The outlet port is generally below the inlet port, and is generally located at a bottom end of the device.

As mentioned above, the device may have one or more collection or harvest ports at the top of the device. In some more specific embodiments, the device may have a total of two harvest ports spaced apart from each other on the top end of the device.

In particular embodiments, the inlet port is at a first end of the device at a first height, the at least one ultrasonic transducer is at a second height above the first height, and a bottom wall extends from the inlet port to the outlet port. The outlet port may be located at a second end of the device opposite the first end. The bottom wall may be concave, relative to a line between the inlet port and the outlet port. The device may include an upper wall above the inlet flow path. The inlet port, the outlet port, and the at least one harvest port are sometimes all located on a front wall of the device. The front wall itself may be planar (i.e. flat).

The device can further comprise a reflector located in the acoustic chamber opposite the at least one ultrasonic transducer. Alternatively, the device can have a total of two ultrasonic transducers located on opposite sides of the harvest flow path at the same height and facing each other, or additional ultrasonic transducers can be located on multiple sides of the collection/harvest flow path. A reflector may be located between the two ultrasonic transducers. There may also be a plurality of transducer/reflector pairs located as appropriate to form planar, multi-dimensional, or combinations of such acoustic standing wave(s).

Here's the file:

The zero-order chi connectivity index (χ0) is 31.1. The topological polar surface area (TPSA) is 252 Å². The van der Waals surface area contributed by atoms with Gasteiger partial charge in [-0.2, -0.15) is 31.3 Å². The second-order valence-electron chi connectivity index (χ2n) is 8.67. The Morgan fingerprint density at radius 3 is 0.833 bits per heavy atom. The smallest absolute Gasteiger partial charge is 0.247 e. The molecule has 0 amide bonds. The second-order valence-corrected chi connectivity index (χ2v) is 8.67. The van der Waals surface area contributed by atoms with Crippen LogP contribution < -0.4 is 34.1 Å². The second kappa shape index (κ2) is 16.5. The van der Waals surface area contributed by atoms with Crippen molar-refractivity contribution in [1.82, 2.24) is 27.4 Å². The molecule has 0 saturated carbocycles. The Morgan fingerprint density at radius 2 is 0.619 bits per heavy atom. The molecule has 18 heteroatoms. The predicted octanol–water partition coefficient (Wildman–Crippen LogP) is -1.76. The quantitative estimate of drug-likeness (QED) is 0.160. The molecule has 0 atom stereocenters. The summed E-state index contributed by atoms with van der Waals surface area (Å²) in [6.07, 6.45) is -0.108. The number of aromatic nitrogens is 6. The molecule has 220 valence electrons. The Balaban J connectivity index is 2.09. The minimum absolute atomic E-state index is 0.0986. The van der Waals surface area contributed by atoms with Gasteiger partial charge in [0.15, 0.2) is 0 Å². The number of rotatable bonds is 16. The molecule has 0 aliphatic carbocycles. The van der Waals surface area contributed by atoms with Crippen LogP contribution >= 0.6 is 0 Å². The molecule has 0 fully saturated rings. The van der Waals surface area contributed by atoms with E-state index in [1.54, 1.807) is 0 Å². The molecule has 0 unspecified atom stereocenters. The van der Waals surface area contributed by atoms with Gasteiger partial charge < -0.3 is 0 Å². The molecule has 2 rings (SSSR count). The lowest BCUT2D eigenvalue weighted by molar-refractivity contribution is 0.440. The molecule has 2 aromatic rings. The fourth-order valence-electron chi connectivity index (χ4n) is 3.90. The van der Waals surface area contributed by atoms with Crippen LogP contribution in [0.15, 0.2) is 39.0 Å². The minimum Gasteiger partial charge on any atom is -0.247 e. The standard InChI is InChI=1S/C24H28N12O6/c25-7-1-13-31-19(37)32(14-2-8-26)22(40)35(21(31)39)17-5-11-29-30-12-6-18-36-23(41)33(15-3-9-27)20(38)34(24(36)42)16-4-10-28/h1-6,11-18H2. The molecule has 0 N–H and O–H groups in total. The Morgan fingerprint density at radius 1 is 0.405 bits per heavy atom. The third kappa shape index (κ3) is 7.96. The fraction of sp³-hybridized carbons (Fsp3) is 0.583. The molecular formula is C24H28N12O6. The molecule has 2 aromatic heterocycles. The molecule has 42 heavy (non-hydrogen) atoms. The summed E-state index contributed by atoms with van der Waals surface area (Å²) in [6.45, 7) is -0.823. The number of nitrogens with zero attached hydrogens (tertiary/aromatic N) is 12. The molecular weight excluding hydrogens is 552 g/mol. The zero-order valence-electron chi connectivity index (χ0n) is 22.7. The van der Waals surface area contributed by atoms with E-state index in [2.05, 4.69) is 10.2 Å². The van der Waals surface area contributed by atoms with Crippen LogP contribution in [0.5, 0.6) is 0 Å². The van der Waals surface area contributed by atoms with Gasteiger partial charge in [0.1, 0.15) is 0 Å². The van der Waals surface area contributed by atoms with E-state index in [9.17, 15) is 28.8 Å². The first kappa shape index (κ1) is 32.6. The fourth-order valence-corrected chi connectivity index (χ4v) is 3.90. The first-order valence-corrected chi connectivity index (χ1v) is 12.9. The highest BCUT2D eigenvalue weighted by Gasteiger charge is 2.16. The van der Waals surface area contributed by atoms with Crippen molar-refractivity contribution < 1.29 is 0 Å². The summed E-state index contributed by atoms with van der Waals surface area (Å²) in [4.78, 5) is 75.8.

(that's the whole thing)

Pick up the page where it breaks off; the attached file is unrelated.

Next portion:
In particular embodiments, the acoustic standing wave results in an acoustic radiation force having an axial force component and a lateral force component that are of the same order of magnitude.

In other embodiments of the device disclosed herein, the inlet flow path leads from the inlet port downwards towards a bottom end of the device and past the outlet port, and then upwards to the acoustic chamber. Sometimes, the inlet port and the at least one harvest port are both located on a top wall of the device, and the outlet port is located on a front wall of the device. The at least one ultrasonic transducer may be mounted in a rear wall or a front wall of the device. The bottom wall of this acoustic chamber can be a sloped planar surface. The reflector may be made of a transparent material.

The inlet flow path may be shaped to generate a tangential flow path below an acoustic field generated by the acoustic standing wave. In still additional versions seen herein, the inlet flow path enters the acoustic chamber on a first side of the device, and the outlet port is located (i) on the first side of the device or (ii) on a second opposite side. The inlet port can be located on a front side of the device, and the at least one harvest port can be located on a top wall of the device. The at least one transducer can be located on a front side or a rear side of the device. In more particular embodiments, there can be two transducers, one on the front side and one of the rear side. In yet other particular embodiments, there is an ultrasonic transducer on the front or rear side, and a reflector located on the respective rear or front side opposite the transducer.